State v. Eaton. (Lawyers Weekly No. 11-07-0221, 20 pp.) (Donna S. Stroud, J.) Appealed from Rowan County Superior Court. (W. Erwin Spainhour, J.) N.C. App. Click here for the full text of the opinion.
Holding: Where the defendant had discarded a plastic bag on public property and had not been seized at the time of discarding, an officer’s recovery of the bag did not violate the defendant’s Fourth Amendment rights.
We affirm the trial court’s denial of defendant’s motion to suppress. The case is remanded for the trial court to correct a clerical error relating to the felony level under which defendant was charged.
Defendant was indicted on one count of trafficking “4 grams or more but less than 14 grams of opium or opiate or a preparation of opium or opiate, or a salt, compound, derivative of opium,” specifically dihydrocodeinone by possession, pursuant to G.S. § 90-95(h)(4) and attaining the status of habitual felon.
Subsequently, a superseding indictment was issued, indicting defendant for one count of possession with intent to sell and/or deliver “(8.3) grams or twenty (20) dosage units of Dihydrocodeinone, commonly known as Hydrocodone an opiate” pursuant to G.S. § 90-95(a).
Defendant moved to suppress certain evidence obtained in the course of a traffic stop. After a hearing, the court denied the motion and defendant was tried on the charges.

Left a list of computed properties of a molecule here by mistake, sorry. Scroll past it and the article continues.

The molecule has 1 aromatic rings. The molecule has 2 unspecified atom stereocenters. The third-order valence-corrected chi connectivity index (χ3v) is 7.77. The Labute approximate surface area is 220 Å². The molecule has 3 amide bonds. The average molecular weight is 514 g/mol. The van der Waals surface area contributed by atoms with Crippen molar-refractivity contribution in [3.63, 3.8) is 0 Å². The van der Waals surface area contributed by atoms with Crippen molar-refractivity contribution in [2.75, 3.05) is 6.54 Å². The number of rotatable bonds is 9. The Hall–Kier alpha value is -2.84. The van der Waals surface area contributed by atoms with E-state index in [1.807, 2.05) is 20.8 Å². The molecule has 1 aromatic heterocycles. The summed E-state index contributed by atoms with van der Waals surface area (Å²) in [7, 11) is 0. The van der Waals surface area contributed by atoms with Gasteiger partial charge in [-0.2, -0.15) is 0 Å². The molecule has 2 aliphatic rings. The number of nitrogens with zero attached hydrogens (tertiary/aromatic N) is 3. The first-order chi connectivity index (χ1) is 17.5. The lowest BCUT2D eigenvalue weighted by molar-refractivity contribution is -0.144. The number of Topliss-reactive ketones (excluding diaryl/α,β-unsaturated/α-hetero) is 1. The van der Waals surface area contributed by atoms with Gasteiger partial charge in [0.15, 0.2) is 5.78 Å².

At the close of the state’s evidence, defendant moved to dismiss, and his counsel asked the court to consider his pro se motion to dismiss based on lack of subject-matter jurisdiction. The trial court denied the motions. Defendant raised them again at the close of evidence, and the court denied them.
The jury found defendant guilty of both charges and proceeded to the habitual felon stage. The state presented three of defendant’s prior felony convictions with copies of those conviction records submitted to the jury. The jury then found defendant guilty of attaining the status of habitual felon. The trial court consolidated the convictions and sentenced defendant to a term of 133 to 169 months imprisonment.
Motion to Suppress
Defendant argued that the trial court erred when it denied his motion to suppress. We disagree.
Defendant failed to assign error to the trial court’s findings of fact in the order denying his motion to suppress. Therefore, the trial court’s findings of fact are binding on appeal.
Those findings were that an officer asked defendant to come and stand in front of his police car after noting that defendant and four other people scattered from an intersection as soon as they saw the officer. Defendant dropped a baggy with pills and powder in it, and the officer picked it up.